The month of September is crammed full of updates in digital advertising. In this roundup, let Adwise lead you through the interesting updates from Google, Facebook, Snapchat, LinkedIn and Amazon.
Amazon makes display advertising more accessible with Sponsored Display, a beta solution available to professional sellers and agencies and currently being tested in the United States. Advertisers can use Sponsored Display to retarget users who viewed the product or similar products. It can also reach users that showed an interest in certain category pages. You indicate who you wish to reach with which products and Amazon generates automated display advertisements. These ads are shown in Amazon and externally, on a desktop, mobile or tablet.
Advertisers on Snapchat are no longer limited to 10-second advertisement videos. The platform now offers a Snap Ads option of 180 seconds, so three minutes. This gives you, the advertiser, more flexibility to use tools and resources that vary in length, according to Snapchat. As the length of the ads is increasing, Snapchat has introduced a new bidding strategy able to optimise on the basis of 15-second video views. The new, expanded 3-minute Snap Ads can be utilised in any bidding strategy.
In the week of 30 September, Google will wave goodbye to the metric ‘average position’, as already announced in the February Digital Advertising Roundup. Until the date above, Google will display a yellow warming sign by the average position, preparing advertisers for the exit.
As the average position is now a departing metric, no longer a controllable focus, recommendation is to use ‘top impression share data’ and ‘absolute top impression data’. These statistics reflect the true placement of the ad on the page, instead of the position of the ad compared to other advertisements.
Advertisers measuring store visits in their Google Ads account can now use data from store visits for automatic bidding strategies. To include store visits data in your bidding strategy, you must check the ‘Include in conversion’ box below the ‘Store visits’ conversion. Unlike other conversions, the attribution model cannot yet be amended here.
We also advise you allocate a value to a store visit. But bear in mind that this value is static, not dynamic. Advertisers may choose to set this as the average amount that is spent in the physical shop.
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The smart bidding seasonality adjustments, or seasonal changes, sees Google take future activities into account. This could include an event that would most likely mean a higher conversion yield. Google then optimises your biddings during this period and brings these back to the old level after the adjusted period.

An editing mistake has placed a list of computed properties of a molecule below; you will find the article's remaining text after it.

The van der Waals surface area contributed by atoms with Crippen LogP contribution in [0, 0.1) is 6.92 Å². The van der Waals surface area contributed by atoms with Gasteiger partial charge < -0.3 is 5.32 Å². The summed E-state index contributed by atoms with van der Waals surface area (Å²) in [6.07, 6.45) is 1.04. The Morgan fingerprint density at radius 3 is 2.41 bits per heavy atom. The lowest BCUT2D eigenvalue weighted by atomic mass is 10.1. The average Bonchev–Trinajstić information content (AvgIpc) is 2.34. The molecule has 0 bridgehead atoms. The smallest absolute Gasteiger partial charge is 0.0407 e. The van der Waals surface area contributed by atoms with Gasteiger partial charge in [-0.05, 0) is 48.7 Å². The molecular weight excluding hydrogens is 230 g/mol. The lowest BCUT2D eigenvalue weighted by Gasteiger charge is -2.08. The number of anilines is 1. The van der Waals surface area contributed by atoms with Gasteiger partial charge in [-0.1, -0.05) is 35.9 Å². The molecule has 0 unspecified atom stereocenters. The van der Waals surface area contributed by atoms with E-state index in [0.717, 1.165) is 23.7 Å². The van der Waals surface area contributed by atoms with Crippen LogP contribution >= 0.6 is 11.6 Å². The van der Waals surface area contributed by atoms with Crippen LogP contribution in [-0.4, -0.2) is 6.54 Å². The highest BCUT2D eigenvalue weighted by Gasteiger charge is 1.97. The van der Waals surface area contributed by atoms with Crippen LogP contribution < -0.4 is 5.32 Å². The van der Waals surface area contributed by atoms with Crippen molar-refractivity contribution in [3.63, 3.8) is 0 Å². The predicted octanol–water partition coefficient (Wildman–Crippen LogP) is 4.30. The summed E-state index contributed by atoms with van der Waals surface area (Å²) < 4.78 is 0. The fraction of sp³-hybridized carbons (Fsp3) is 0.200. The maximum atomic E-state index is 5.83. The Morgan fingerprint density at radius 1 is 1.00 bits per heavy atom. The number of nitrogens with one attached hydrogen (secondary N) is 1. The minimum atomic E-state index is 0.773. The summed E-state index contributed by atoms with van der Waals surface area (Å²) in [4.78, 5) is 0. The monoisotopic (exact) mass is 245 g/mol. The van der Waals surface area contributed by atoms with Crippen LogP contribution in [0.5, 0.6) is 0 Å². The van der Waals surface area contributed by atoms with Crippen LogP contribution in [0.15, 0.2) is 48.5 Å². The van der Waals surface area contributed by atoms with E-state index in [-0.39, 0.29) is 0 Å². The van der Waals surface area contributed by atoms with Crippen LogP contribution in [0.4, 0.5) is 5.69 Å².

The results of this seasonal bidding are separated from the regular smart bidding strategy, so that it does not affect your current campaign once the enhanced activity is over.
LinkedIn has implemented an update in the Objective-Based Advertising experience within the Campaign Maker. LinkedIn says it streamlined the campaign format, in line with one of the seven campaign goals advertisers can select from the advertisement management section. The new Objective-Based Advertising experience has the following advantages:
Faster results. In reports, LinkedIn shows the campaign results that matter and are aligned with the campaign goal. LinkedIn calls these statistics Key Results.
Facebook is in the process of testing a native checkout function for a limited number of advertisers. This functionality enables product purchases within the Facebook app. The in-app checkout is currently only available for dynamic product advertisements in the news feed. Facebook had previously tested an in-app checkout on Instagram. Facebook is has now increased Instagram Shopping tests on this channel and now allows advertisers to convert organic shopping ads into Instagram advertisements.
Google is also aiming for a similar checkout functionality. In the May Advertising Roundup we already announced that Google wants to introduce direct purchases within the Google Shopping environment as soon as this year.
Microsoft Advertising has rolled out Responsive Search Ads to all advertisers. This follows the earlier introduction of this advertising format by Google. Advertisers can add a maximum of 15 headers and 4 description rules to a Responsive Search Ad. The potential customer is then shown the best combination. Furthermore, Microsoft Advertising displays the strength of the advertisement based on headers, descriptions and uniqueness. The Responsive Search Ads can be created and managed via the Editor, interface, bulk API and Google Ads-import.